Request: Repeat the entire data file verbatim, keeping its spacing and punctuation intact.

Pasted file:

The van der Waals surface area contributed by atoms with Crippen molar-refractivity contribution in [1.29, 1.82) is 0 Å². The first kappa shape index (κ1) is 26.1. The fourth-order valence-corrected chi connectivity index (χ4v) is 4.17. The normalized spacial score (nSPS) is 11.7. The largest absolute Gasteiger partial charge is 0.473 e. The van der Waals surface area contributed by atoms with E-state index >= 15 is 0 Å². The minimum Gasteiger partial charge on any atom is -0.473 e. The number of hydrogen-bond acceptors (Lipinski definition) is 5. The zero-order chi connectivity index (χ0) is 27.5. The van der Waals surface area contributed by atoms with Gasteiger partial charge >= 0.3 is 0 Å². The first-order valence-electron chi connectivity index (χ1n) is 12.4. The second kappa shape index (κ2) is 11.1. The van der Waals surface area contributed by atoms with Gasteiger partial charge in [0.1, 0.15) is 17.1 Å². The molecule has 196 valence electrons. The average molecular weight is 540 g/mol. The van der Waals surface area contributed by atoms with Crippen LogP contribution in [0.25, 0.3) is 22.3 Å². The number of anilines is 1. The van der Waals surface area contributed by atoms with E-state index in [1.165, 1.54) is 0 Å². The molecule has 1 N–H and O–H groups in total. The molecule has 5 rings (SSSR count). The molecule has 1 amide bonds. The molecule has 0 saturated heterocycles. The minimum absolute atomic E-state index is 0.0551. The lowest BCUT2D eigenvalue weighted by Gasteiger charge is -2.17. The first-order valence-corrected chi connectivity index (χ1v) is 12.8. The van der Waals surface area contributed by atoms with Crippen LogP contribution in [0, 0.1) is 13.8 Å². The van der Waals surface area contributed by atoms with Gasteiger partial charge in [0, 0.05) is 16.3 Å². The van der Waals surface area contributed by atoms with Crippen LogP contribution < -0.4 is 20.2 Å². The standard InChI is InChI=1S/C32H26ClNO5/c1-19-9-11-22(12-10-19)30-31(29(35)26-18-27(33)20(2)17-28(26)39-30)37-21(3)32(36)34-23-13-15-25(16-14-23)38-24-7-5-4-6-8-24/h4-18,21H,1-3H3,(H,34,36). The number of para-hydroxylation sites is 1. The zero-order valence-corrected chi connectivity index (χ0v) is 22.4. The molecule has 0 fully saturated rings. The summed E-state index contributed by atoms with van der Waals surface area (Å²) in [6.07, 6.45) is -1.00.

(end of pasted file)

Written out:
The van der Waals surface area contributed by atoms with Crippen molar-refractivity contribution in [1.29, 1.82) is 0 Å². The first kappa shape index (κ1) is 26.1. The fourth-order valence-corrected chi connectivity index (χ4v) is 4.17. The normalized spacial score (nSPS) is 11.7. The largest absolute Gasteiger partial charge is 0.473 e. The van der Waals surface area contributed by atoms with E-state index >= 15 is 0 Å². The minimum Gasteiger partial charge on any atom is -0.473 e. The number of hydrogen-bond acceptors (Lipinski definition) is 5. The zero-order chi connectivity index (χ0) is 27.5. The van der Waals surface area contributed by atoms with Gasteiger partial charge >= 0.3 is 0 Å². The first-order valence-electron chi connectivity index (χ1n) is 12.4. The second kappa shape index (κ2) is 11.1. The van der Waals surface area contributed by atoms with Gasteiger partial charge in [0.1, 0.15) is 17.1 Å². The molecule has 196 valence electrons. The average molecular weight is 540 g/mol. The van der Waals surface area contributed by atoms with Crippen LogP contribution in [0.25, 0.3) is 22.3 Å². The number of anilines is 1. The van der Waals surface area contributed by atoms with E-state index in [1.165, 1.54) is 0 Å². The molecule has 1 N–H and O–H groups in total. The molecule has 5 rings (SSSR count). The molecule has 1 amide bonds. The molecule has 0 saturated heterocycles. The minimum absolute atomic E-state index is 0.0551. The lowest BCUT2D eigenvalue weighted by Gasteiger charge is -2.17. The first-order valence-corrected chi connectivity index (χ1v) is 12.8. The van der Waals surface area contributed by atoms with Crippen LogP contribution in [0, 0.1) is 13.8 Å². The van der Waals surface area contributed by atoms with Gasteiger partial charge in [0, 0.05) is 16.3 Å². The van der Waals surface area contributed by atoms with Crippen LogP contribution < -0.4 is 20.2 Å². The standard InChI is InChI=1S/C32H26ClNO5/c1-19-9-11-22(12-10-19)30-31(29(35)26-18-27(33)20(2)17-28(26)39-30)37-21(3)32(36)34-23-13-15-25(16-14-23)38-24-7-5-4-6-8-24/h4-18,21H,1-3H3,(H,34,36). The number of para-hydroxylation sites is 1. The zero-order valence-corrected chi connectivity index (χ0v) is 22.4. The molecule has 0 fully saturated rings. The summed E-state index contributed by atoms with van der Waals surface area (Å²) in [6.07, 6.45) is -1.00.